Canada's Quebec province adopted legislation Thursday allowing terminally ill patients to kill themselves with a doctor's help, becoming the first jurisdiction in the country to effectively legalize assisted suicide.
The move sets the stage for a judicial row with Ottawa, as federal criminal law forbids euthanasia even with a person's consent.
Opponents have said it will undermine confidence in doctors' care, but there is growing demand for the suffering to have more control over their parting.
To get around Canada's criminal law against assisted suicide, Quebec is expected to argue that this is a health issue, which falls under its jurisdiction, and not a criminal matter.
Quebec Premier Philippe Couillard defended the bill, saying it dealt with end of life care, and "not euthanasia."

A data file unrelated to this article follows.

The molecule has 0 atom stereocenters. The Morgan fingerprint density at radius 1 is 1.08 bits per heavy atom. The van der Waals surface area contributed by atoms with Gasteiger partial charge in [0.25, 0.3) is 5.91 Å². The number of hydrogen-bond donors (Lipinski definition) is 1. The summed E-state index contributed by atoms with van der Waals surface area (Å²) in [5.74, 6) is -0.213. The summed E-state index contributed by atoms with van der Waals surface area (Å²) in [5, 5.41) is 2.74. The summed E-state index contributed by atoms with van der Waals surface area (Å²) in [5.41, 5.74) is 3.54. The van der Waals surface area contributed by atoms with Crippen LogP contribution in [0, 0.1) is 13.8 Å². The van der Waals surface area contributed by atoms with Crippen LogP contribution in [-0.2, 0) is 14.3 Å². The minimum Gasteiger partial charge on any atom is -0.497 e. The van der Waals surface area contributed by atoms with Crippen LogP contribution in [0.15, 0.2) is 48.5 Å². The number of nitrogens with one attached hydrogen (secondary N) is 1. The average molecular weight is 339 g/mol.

The French-speaking province's former health minister said when it was unveiled last year that the law would allow Quebecers to face "their final days in a more serene way, and in accordance with their wishes."
But critics, including some doctors, philosophers, ethicists, lawyers and clergymen, warned it could lead to abuses and unnecessary deaths.
The option is only available to adult Quebec residents who are suffering from a terminal illness, and an independent doctor must concur with the prognosis.
Four US states—Montana, Oregon, Vermont and Washington—have similar statutes on the books.
Explore further: Quebec moves to allow assisted suicide (Update)